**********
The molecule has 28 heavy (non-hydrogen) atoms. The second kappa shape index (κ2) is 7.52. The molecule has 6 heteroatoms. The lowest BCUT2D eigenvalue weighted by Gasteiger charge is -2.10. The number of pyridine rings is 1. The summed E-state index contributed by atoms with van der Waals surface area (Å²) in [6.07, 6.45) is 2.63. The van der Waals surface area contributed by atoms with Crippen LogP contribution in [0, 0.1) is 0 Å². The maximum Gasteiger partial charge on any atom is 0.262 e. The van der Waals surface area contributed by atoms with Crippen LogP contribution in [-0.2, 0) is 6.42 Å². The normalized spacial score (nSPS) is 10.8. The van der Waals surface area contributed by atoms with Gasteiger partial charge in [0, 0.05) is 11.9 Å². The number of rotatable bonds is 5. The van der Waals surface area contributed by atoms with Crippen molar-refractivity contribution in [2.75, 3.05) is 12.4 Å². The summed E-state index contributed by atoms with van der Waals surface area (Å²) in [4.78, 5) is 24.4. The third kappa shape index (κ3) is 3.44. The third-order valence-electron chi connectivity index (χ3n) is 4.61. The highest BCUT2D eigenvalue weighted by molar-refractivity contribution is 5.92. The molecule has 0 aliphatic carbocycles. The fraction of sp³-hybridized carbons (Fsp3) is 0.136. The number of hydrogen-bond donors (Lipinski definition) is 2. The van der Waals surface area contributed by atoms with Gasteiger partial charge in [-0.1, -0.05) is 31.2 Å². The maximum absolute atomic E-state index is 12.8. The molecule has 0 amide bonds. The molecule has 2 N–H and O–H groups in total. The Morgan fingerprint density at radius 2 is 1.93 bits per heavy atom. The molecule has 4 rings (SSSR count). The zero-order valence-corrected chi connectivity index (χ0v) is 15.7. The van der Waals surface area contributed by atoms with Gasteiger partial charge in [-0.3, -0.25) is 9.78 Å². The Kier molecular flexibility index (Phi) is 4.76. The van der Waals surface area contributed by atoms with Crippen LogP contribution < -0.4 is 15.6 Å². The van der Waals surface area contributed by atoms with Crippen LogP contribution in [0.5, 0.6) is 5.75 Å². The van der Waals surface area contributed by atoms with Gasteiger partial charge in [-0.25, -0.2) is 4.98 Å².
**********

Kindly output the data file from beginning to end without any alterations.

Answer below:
The molecule has 28 heavy (non-hydrogen) atoms. The second kappa shape index (κ2) is 7.52. The molecule has 6 heteroatoms. The lowest BCUT2D eigenvalue weighted by Gasteiger charge is -2.10. The number of pyridine rings is 1. The summed E-state index contributed by atoms with van der Waals surface area (Å²) in [6.07, 6.45) is 2.63. The van der Waals surface area contributed by atoms with Crippen LogP contribution in [0, 0.1) is 0 Å². The maximum Gasteiger partial charge on any atom is 0.262 e. The van der Waals surface area contributed by atoms with Crippen LogP contribution in [-0.2, 0) is 6.42 Å². The normalized spacial score (nSPS) is 10.8. The van der Waals surface area contributed by atoms with Gasteiger partial charge in [0, 0.05) is 11.9 Å². The number of rotatable bonds is 5. The van der Waals surface area contributed by atoms with Crippen molar-refractivity contribution in [2.75, 3.05) is 12.4 Å². The summed E-state index contributed by atoms with van der Waals surface area (Å²) in [4.78, 5) is 24.4. The third kappa shape index (κ3) is 3.44. The third-order valence-electron chi connectivity index (χ3n) is 4.61. The highest BCUT2D eigenvalue weighted by molar-refractivity contribution is 5.92. The molecule has 0 aliphatic carbocycles. The fraction of sp³-hybridized carbons (Fsp3) is 0.136. The number of hydrogen-bond donors (Lipinski definition) is 2. The van der Waals surface area contributed by atoms with Gasteiger partial charge in [-0.1, -0.05) is 31.2 Å². The maximum absolute atomic E-state index is 12.8. The molecule has 0 amide bonds. The molecule has 2 N–H and O–H groups in total. The Morgan fingerprint density at radius 2 is 1.93 bits per heavy atom. The molecule has 4 rings (SSSR count). The zero-order valence-corrected chi connectivity index (χ0v) is 15.7. The van der Waals surface area contributed by atoms with Gasteiger partial charge in [-0.3, -0.25) is 9.78 Å². The Kier molecular flexibility index (Phi) is 4.76. The van der Waals surface area contributed by atoms with Crippen LogP contribution < -0.4 is 15.6 Å². The van der Waals surface area contributed by atoms with Crippen LogP contribution in [0.5, 0.6) is 5.75 Å². The van der Waals surface area contributed by atoms with Gasteiger partial charge in [-0.25, -0.2) is 4.98 Å².